The Commons Bar Mk IX - MHoC Chat Thread Watch
Did you type the 2nd bit just to demonstrate our not being a typical cohort?
In RL they'd have a professional statistician to do this, I wouldn't be stepping in as the MHoC's acting statistician, but hey, it's some good revision for S2.
The real scandal here is how small a proportion of the candidates are capable of over 50% in their Maths GCSE. As has been said, the questions are not massively difficult, although we are probably not a "typical" cohort.
I was planning to do some calculations with the normal distribution and bell curves to come up with a better way of calculating grade boundaries to share with the Education Secretary, and I might bring that plan forward.
You don't need to calculate anything, it's all very common and easy stuff. However, I would argue that fitting data to a particular distribution is unfair and like I mentioned, it's more sensible to alter the course requirements to obtain the same distribution via regular absolute grading methods, which ensures that the difficulty of the course is adequate, rather than giving most people C just because they're relatively close to the mean despite their scores being over 90%, for example…
Grades are only useful as a relative measurement of ability anyway (they allow people to tell how able someone is in comparison to others, by comparing grades, you can't say Joe Bloggs here got an A, so he can do x, y and z.) so it should be done relatively by grading on a bell curve.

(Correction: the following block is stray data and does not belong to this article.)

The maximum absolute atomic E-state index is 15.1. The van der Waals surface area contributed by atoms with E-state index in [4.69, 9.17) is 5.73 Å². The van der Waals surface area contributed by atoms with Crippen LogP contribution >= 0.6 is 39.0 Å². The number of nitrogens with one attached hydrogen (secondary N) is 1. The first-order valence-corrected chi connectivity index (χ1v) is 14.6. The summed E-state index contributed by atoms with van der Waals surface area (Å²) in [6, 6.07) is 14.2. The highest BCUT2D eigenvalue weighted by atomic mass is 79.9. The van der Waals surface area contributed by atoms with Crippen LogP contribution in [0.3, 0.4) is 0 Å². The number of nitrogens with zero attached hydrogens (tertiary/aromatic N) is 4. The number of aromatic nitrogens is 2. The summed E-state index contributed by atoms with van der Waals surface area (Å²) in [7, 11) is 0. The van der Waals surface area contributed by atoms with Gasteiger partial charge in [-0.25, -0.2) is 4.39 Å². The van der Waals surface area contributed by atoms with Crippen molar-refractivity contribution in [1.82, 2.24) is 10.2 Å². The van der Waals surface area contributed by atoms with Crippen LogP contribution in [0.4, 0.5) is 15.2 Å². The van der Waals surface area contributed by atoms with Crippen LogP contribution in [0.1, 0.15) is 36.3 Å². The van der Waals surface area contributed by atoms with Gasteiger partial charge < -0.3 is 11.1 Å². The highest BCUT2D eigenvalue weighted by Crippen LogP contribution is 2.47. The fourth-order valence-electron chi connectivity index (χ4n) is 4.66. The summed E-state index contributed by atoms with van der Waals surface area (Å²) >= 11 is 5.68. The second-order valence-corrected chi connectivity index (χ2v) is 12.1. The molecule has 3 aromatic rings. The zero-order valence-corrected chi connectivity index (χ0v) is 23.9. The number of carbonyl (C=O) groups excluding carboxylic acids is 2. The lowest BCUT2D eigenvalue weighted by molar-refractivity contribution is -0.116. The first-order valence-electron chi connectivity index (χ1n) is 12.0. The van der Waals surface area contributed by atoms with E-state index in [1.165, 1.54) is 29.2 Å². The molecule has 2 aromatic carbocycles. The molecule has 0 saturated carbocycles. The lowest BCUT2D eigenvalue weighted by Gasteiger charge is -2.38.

Other interesting bits of information were that weirdly 30-39 year olds were as Tory as 50-59 year olds (the 40-49 year olds were less Tory - this age group would first voted around the time of Blair so perhaps some loyalty to Labour). The Tories pensioner pandering worked a charm.. 20% lead for 60+!!!
The surprise for me was that the Tories still held the C2 vote (lost 3% though from 2010) and only lost 1% for the D/E vote (which Labour won). So the poor did move left but not much.
Housing as you'd expect is an interesting indicator. For those with a bought and paid for home the Tories gained 2% and now have a whopping 24% lead over Labour!! Mortgage payers also stayed Tory (at 42% that's still landslide territory) and the Tories managed to retain private renters. No shock that Labour have 45% of the social housing vote.
Overseas was solid Labour bar the non-Indian Asians (Chinese and Japanese i'd guess) who were blue.
Everybody earning above £20k was blue more or less. Higher rate taxpayers and above were landslide territory.
Finally, newspaper readership was largely as you'd expect. Those reading the Star, Guardian, Independent and Mirror were red, everybody else blue. The Torygraph lived upto it's name with 69% of readers voting Tory.
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